Morning breath tests are catching out late-night revellers as, according to government departmental figures, approaching 6,000 people are stopped by the police and fail breathalyser tests in the UK each year – not, however, because of getting into their cars straight from a night out to go back home, but the morning after while still feeling the effects of their alcohol consumption from the night before.
Almost 750 drink driving-related road incidents occurred in 2013, so it seems that a lot of drivers, while taking great care to not drink and drive on their night out, are far less attentive or concerned when it comes to driving the next day.
These kinds of figures are surprising since Britain has come a long way in changing its attitudes to driving under the influence; a tough stance on drink driving law and a succession of sophisticated government campaigns have done wonders to bring about a cultural shift that has drink driving frowned upon throughout the country, and that has seen a huge fall in the number of alcohol-related road accidents over the last few decades.
In 1979, drink driving-related fatalities totalled 1,640. By 1989, that figure had dropped to 810, then 10 years later in 1999, there were a reported 460 deaths associated with drink driving. Recent years have seen those numbers drop even further, with an average of around 230 deaths each year.
This level of improvement in road safety is a far cry from many other countries, who have entirely failed to stem the tide of drink driving incidents – for example in the US, where, despite drink drive-related fatalities having halved since 1980, there are still in the region of 10,000 drink driving road deaths per year – an alarming statistic, indeed.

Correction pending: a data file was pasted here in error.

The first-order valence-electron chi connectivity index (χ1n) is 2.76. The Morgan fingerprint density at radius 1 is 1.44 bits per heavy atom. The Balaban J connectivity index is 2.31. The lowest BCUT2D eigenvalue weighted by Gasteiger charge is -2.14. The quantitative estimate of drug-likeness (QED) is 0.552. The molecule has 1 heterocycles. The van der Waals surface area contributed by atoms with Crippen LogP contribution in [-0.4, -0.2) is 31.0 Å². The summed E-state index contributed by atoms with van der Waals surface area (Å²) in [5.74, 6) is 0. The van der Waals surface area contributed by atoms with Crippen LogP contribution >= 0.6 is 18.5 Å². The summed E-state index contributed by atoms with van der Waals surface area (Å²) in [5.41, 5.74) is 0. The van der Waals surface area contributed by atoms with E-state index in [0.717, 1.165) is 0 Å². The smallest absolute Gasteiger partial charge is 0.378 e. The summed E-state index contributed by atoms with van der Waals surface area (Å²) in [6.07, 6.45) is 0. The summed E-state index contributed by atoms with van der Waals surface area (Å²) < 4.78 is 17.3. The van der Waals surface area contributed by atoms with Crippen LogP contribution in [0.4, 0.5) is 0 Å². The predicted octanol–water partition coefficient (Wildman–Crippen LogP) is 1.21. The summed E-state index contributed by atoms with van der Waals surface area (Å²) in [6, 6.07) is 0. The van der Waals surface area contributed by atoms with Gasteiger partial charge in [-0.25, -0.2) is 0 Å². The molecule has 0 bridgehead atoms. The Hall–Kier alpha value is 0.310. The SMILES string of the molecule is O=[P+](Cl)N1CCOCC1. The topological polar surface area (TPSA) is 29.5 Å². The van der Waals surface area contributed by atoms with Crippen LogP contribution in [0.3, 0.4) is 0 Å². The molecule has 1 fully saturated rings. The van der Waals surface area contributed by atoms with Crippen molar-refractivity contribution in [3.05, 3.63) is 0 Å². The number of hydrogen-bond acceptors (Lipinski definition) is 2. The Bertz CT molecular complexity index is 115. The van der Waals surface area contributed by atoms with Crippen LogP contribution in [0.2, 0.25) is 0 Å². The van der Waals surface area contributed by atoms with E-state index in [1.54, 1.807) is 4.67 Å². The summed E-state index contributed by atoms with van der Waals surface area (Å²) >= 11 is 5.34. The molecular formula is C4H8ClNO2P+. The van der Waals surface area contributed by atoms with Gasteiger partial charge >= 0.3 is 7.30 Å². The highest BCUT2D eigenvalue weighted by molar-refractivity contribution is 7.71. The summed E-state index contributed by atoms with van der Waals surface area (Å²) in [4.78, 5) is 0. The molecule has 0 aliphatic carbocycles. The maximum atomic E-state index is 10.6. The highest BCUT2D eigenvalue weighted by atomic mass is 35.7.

However, even among countries who have succeeded in making significant strides towards improved drink driving levels, Britain’s problem with hungover driving is still far from unique. Take Australia, where the Transport Accident Commission has identified Saturday mornings until 8am and Sunday mornings until 10am as “high alcohol times”.
Australia has seen a huge decline in drink driving incidents over the last two decades; close to 130 drivers/riders were killed while over the limit in 1987 compared with just over 40 in 2012. Yet it is noteworthy that still today one in four drivers/riders killed on Australia’s roads die with alcohol levels that register a blood alcohol concentration (BAC) of 0.05g/100ml. That’s above the current BAC limit in Scotland (also 0.05g/100ml), but lower than the 0.08g/100ml limit in England and Wales.
The reason behind the UK’s continuing issues with morning drink driving could be a case of people not caring, but that would be inconsistent with attitudes generally, so it seems more likely that people are not properly aware of the dangers of driving while still worse for wear. For example, research has shown that a third of UK drivers don’t know that only four pints or big glasses of wine in a single evening could cause you to be over the limit come the morning.
This is because on average the human body takes around an hour to process one unit of alcohol. A pint or large wine each can have around three units, so multiply that by handful of drinks, and suddenly your body could need a lot more than just a few hours to reach safe driving and legal driving levels.
With police continually looking to crack down on drink driving, and with England and Wales considering bringing down limits in the near future so that they are in line with Scotland’s breath alcohol and BAC limits, there is every reason for motorists to start taking greater care and ensure that, if they have been drinking the night before, they seek alternative methods of transport the morning after